Providing families at a children's hospital with emotional and informational support
As a social worker doing psychotherapy with children in a medical practice in Chicago’s northern suburbs, Lisa Elliott, AM ’16, feels that SSA provided her with excellent preparation to pursue a career that was shaped by her interests.
Originally from Edmonton, Alberta in Canada, Elliott completed her Bachelor of Arts degree in Linguistics and French Language Translation at the University of Alberta. During her undergraduate years, she worked part-time at the university’s student health center as a peer health educator. “I got pretty passionate about the topics we covered: mental health promotion, sexual and reproductive health, and college alcohol and drug use and abuse. This job was also one of the experiences that led me to start thinking more concretely about social determinants of health, health equity, and the relationship between micro and macro factors,” she explains.
After completing her degree, she managed a constituency office for a member of the Provincial Legislature for Alberta. The job involved day-to-day outreach, linkage to care, and providing help to vulnerable populations, tasks that also sent her in the direction of social work.
She also volunteered for a not-for-profit group called the Terra Association, which provides social, parenting, and emotional support to young parents. She became certified as a birth doula and continued to volunteer for the organization. Many of her doula clients were Indigenous youth. “Through my work as a birth doula, I got really interested in reproductive justice and had my eyes opened to the issues of health inequity based on race, age, and socio-economic status.”
Her interests in health led her to graduate work and SSA. “SSA appealed to me because it is a top-tier social work program housed in a world-class university in the beautiful and vibrant city of Chicago.” In addition to her clinical practice concentration she pursued SSA's Graduate Program in Health Administration and Policy (GPHAP) and received a Certificate in Health Administration and Policy with a Concentration in Global Health.
Elliott’s first year placement was at the Health Promotion and Wellness department at Northwestern, housed within the University Student Health Services Office. She provided brief screening and intervention for substance abuse to college students and facilitated several group interventions.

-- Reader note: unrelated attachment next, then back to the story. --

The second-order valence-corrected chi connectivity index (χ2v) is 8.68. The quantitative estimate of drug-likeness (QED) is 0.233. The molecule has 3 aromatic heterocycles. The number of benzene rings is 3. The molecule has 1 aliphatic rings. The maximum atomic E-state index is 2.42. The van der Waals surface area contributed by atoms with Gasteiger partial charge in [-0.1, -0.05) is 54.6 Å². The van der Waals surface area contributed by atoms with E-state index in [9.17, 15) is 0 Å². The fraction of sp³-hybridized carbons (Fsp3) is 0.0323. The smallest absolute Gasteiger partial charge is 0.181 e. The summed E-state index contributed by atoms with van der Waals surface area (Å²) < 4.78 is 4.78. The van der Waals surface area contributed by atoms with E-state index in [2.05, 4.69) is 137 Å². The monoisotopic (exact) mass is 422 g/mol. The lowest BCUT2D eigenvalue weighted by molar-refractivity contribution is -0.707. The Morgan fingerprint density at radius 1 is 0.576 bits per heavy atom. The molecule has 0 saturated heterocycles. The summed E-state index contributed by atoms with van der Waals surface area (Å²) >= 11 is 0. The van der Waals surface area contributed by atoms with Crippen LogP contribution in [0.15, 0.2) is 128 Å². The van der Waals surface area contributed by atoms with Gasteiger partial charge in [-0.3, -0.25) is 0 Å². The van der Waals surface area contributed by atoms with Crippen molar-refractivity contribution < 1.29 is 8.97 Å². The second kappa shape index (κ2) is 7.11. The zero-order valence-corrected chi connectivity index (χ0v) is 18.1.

For her second year placement, she split her time between providing brief interventions at a hospital as a medical social worker and providing trauma-informed therapy services to children through Children’s Research Triangle-Trauma Treatment Program. “I am incredibly hopeful and optimistic working with kids. Also, work with kids lends itself to a family systems approach, a clinical theoretical modality that compels me,” she adds.
Lisa received a Carl A. Erikson Health Care Administration Fellowship through GPHAP and worked at Planned Parenthood of Illinois during the summer between her first and second years. At the time, Linda Diamond Shapiro AB ’77, AM ’78 (SSA), MBA ’88, was her supervisor. “Linda played to my interests and was a phenomenal mentor,” she says.
For her coursework, she enjoyed most an elective course with Associate Professor E. Summerson Carr that focused on community ethnography. “I am pretty passionate about research as a mechanism for change, and it was awesome to learn about another kind of research that engages communities,” she says. “I also loved a course taught by (GPHAP Director) Laura Botwinick on health systems transformation and quality improvement. I think about these things a lot in my day-to-day work.”
Right after graduation, she worked at Comer Children’s Hospital as a member of a research team for a randomized controlled trial study. “For families enrolled in the study, I provided emotional, communication, and informational support through daily visits and study-developed ancillary tools,” she says.
She is currently pursuing her clinical social work licensure at a private mental health practice providing psychotherapy to children, adolescents, and their families. The practice has a close working relationship with a large primary care pediatrics practice. “I find myself thinking about my GPHAP coursework on the US healthcare system quite often: working in an environment where I do my own billing and work with insurance companies,” she says. The theory she learned also proved valuable, she says.
“Having learned about theoretical approaches to integrating behavioral health care into primary care, I am glad to have had the experience of operating from within one such model through my current work.”